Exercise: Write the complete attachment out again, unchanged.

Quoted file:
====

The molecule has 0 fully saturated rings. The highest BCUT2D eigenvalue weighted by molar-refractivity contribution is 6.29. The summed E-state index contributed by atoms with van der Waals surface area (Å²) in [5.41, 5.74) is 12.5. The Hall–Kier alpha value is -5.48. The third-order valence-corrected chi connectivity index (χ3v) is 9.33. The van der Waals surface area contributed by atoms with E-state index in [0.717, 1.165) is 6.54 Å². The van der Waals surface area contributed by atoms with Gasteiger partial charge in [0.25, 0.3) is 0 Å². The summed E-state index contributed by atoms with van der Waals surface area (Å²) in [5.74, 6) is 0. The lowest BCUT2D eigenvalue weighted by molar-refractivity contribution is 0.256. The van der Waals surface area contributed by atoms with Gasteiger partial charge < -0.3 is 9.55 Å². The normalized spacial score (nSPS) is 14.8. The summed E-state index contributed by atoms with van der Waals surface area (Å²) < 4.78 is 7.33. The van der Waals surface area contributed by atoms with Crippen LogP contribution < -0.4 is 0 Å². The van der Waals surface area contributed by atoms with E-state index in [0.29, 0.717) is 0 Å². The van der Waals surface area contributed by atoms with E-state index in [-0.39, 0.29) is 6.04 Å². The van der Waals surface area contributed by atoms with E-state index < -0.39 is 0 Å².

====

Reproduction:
The molecule has 0 fully saturated rings. The highest BCUT2D eigenvalue weighted by molar-refractivity contribution is 6.29. The summed E-state index contributed by atoms with van der Waals surface area (Å²) in [5.41, 5.74) is 12.5. The Hall–Kier alpha value is -5.48. The third-order valence-corrected chi connectivity index (χ3v) is 9.33. The van der Waals surface area contributed by atoms with E-state index in [0.717, 1.165) is 6.54 Å². The van der Waals surface area contributed by atoms with Gasteiger partial charge in [0.25, 0.3) is 0 Å². The summed E-state index contributed by atoms with van der Waals surface area (Å²) in [5.74, 6) is 0. The lowest BCUT2D eigenvalue weighted by molar-refractivity contribution is 0.256. The van der Waals surface area contributed by atoms with Gasteiger partial charge < -0.3 is 9.55 Å². The normalized spacial score (nSPS) is 14.8. The summed E-state index contributed by atoms with van der Waals surface area (Å²) < 4.78 is 7.33. The van der Waals surface area contributed by atoms with Crippen LogP contribution < -0.4 is 0 Å². The van der Waals surface area contributed by atoms with E-state index in [0.29, 0.717) is 0 Å². The van der Waals surface area contributed by atoms with E-state index in [-0.39, 0.29) is 6.04 Å². The van der Waals surface area contributed by atoms with E-state index < -0.39 is 0 Å².